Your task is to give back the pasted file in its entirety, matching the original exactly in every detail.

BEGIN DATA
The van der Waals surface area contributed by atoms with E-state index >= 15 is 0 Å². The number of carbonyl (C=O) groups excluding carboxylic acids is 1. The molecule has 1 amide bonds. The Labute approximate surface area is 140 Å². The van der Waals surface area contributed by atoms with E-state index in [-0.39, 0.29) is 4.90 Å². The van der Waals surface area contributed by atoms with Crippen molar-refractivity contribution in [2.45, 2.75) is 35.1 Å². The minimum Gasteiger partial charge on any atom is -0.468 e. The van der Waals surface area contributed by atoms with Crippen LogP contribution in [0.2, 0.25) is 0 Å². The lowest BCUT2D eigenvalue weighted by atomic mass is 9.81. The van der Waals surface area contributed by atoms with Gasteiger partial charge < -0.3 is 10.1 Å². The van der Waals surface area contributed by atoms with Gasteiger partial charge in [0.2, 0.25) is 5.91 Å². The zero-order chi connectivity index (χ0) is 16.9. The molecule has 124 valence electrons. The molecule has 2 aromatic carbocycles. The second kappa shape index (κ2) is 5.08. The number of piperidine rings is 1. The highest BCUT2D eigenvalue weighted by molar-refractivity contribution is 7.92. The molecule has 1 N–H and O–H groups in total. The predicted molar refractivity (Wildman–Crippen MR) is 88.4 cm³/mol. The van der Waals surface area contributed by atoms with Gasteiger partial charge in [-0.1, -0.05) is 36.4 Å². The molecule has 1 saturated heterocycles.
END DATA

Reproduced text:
The van der Waals surface area contributed by atoms with E-state index >= 15 is 0 Å². The number of carbonyl (C=O) groups excluding carboxylic acids is 1. The molecule has 1 amide bonds. The Labute approximate surface area is 140 Å². The van der Waals surface area contributed by atoms with E-state index in [-0.39, 0.29) is 4.90 Å². The van der Waals surface area contributed by atoms with Crippen molar-refractivity contribution in [2.45, 2.75) is 35.1 Å². The minimum Gasteiger partial charge on any atom is -0.468 e. The van der Waals surface area contributed by atoms with Crippen LogP contribution in [0.2, 0.25) is 0 Å². The lowest BCUT2D eigenvalue weighted by atomic mass is 9.81. The van der Waals surface area contributed by atoms with Gasteiger partial charge < -0.3 is 10.1 Å². The van der Waals surface area contributed by atoms with Gasteiger partial charge in [0.2, 0.25) is 5.91 Å². The zero-order chi connectivity index (χ0) is 16.9. The molecule has 124 valence electrons. The molecule has 2 aromatic carbocycles. The second kappa shape index (κ2) is 5.08. The number of piperidine rings is 1. The highest BCUT2D eigenvalue weighted by molar-refractivity contribution is 7.92. The molecule has 1 N–H and O–H groups in total. The predicted molar refractivity (Wildman–Crippen MR) is 88.4 cm³/mol. The van der Waals surface area contributed by atoms with Gasteiger partial charge in [-0.1, -0.05) is 36.4 Å². The molecule has 1 saturated heterocycles.